Historically, brewing naturally follows the changing of the seasons. And consumers follow the changing parade of seasonal beers. Arguably, winter seasonals are the most important of the year — robust and hearty, often-spicy brews that warm up the cold dark days and are perfect for holiday toasts and gift-giving.
Shedding Light on Dark
What kinds of beers are winter seasonals? They share a number of characteristics and include stouts, barleywines, Scotch ales and barrel-aged ales. “The Christmas and winter ales are those warm-you-to-your-toes kind of beers,” pronounces Wayne Crokus, manager at Steve’s Wine Beer Spirits, one of the chain’s three stores in Madison, Wis. This winter he will stock at least a couple dozen seasonals.
“The dark malty style of holiday beers represents the shorter, darker days and tells the consumer that winter is here and it’s a time to stay warm,” echoes Andy Tysler, VP of sales at Deschutes Brewery. That description fits the company’s winter warmer, Jubelale, which Deschutes has released for the past 27 years.
“Traditionally, our winter brews are full bodied and festively spiced using ingredients such as cinnamon and nutmeg,” explains Jim Koch, Samuel Adams’ founder. Boston Beer has brewed its Samuel Adams Winter Lager since 1989. It’s a rich bock beer brewed with ginger and cinnamon with a citrus note from orange peel. Other Boston Beer winter seasonals include White Christmas Ale, Old Fezziwig and Merry Maker (a gingerbread stout).
Of course, not all are brooding bruisers. Anheuser-Busch’s Shock Top brand offers an easy-drinking 4.3% ABV Shockolate Wheat, a Belgian-style ale, which gets festive creds from dark malts and aging with vanilla and cocoa beans. Goose Island’s entry is Ten Hills, a pale ale hopped with Perle, Cascade and Saaz. However, Goose Island’s Festivity Ale also fits the holiday profile with dark fruit-malt flavors and an ABV of 7.7%.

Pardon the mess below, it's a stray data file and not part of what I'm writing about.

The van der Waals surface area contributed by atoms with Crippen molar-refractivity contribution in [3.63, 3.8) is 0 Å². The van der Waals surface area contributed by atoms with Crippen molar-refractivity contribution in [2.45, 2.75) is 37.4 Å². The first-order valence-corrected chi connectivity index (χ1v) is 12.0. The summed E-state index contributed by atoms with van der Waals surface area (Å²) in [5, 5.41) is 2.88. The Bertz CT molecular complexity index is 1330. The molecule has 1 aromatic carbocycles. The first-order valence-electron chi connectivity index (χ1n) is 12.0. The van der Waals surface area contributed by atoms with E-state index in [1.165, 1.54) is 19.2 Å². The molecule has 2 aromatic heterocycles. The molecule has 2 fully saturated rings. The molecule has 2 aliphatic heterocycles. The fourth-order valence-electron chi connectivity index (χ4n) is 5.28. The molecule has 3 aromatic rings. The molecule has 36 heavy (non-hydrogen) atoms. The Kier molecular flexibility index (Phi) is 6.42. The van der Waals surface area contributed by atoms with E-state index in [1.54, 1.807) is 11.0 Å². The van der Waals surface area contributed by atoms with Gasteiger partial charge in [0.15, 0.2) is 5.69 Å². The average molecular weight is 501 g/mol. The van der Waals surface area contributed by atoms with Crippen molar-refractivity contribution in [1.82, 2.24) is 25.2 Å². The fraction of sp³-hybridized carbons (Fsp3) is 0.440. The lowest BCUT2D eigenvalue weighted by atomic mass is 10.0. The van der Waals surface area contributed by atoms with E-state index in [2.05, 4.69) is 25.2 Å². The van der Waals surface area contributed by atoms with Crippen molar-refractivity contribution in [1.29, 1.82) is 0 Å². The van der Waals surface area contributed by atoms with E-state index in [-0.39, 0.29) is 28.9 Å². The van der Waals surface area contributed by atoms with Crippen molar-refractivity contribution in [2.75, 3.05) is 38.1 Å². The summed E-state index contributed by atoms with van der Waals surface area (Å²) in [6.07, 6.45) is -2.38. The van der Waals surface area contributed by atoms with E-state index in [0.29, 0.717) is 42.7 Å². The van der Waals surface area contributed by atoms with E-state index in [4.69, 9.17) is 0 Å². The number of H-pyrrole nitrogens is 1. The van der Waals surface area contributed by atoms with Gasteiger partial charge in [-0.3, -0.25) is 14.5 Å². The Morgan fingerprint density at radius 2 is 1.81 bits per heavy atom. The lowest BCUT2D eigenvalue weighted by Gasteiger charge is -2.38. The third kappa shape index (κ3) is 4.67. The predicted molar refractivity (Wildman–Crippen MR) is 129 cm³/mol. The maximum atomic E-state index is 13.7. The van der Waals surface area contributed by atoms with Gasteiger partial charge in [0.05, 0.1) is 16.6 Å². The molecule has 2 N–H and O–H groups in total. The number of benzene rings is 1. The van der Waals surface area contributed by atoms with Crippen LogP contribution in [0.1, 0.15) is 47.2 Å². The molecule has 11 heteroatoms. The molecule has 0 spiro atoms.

The Why of Winter
Why should retailers stock up on winter seasonals? The ales spice up shelves with variety, have a built-in audience, generate `impulse buys, and produce add-on sales during holiday merry-making.
“We get a lot of customers who come in looking for the festive beers,” says retailer Mark Sahara at the Charleston Beer Exchange in Charleston, S.C. “There is a lot of anticipation because they can only get those beers for a short period of time, so they stock up,” he explains.
“Winter seasonals are great for holiday occasions; they create impulse buys, and consumers are generally willing to try new beers,” says Dave Guender, VP of sales for SweetWater Brewing Co. Festive is the brewery’s winter warmer, an 8.6% ABV, strong ale brewed with a sleigh load of Centennial and Goulding hops, as well as cinnamon and mace.
“What better way for a retailer to increase their basket ring than with the incremental six-pack sale of a craft winter seasonal beer to go with the bottle of wine or bottle of spirits that the consumer buys during the winter season?” asks Tysler of Deschutes.
“Spending $20 on beer for a gift is not that big of a stretch for most consumers,” says Ed Bremer, owner of Heritage Liquor in Saint Paul, Minn. He says his store will typically feature a stack of 40 to 60 cases of seasonals, including a number of local beers such as Schell’s Snowstorm. “The number of seasonals available has grown dramatically over the past few years,” he says.
Pick of the Pack
With so many seasonals in the running, how do retailers select the right assortment for their clientele? Strategies vary.
“We tell the salesmen: we want whatever is new; just send it,” exclaims Raj Singh, a manager at JB’s Food & Bottleworks in Spokane, Wash. The small but packed supermarket carries seasonals for virtually every label it sells. “Seasonals sell pretty well for us,” Singh adds.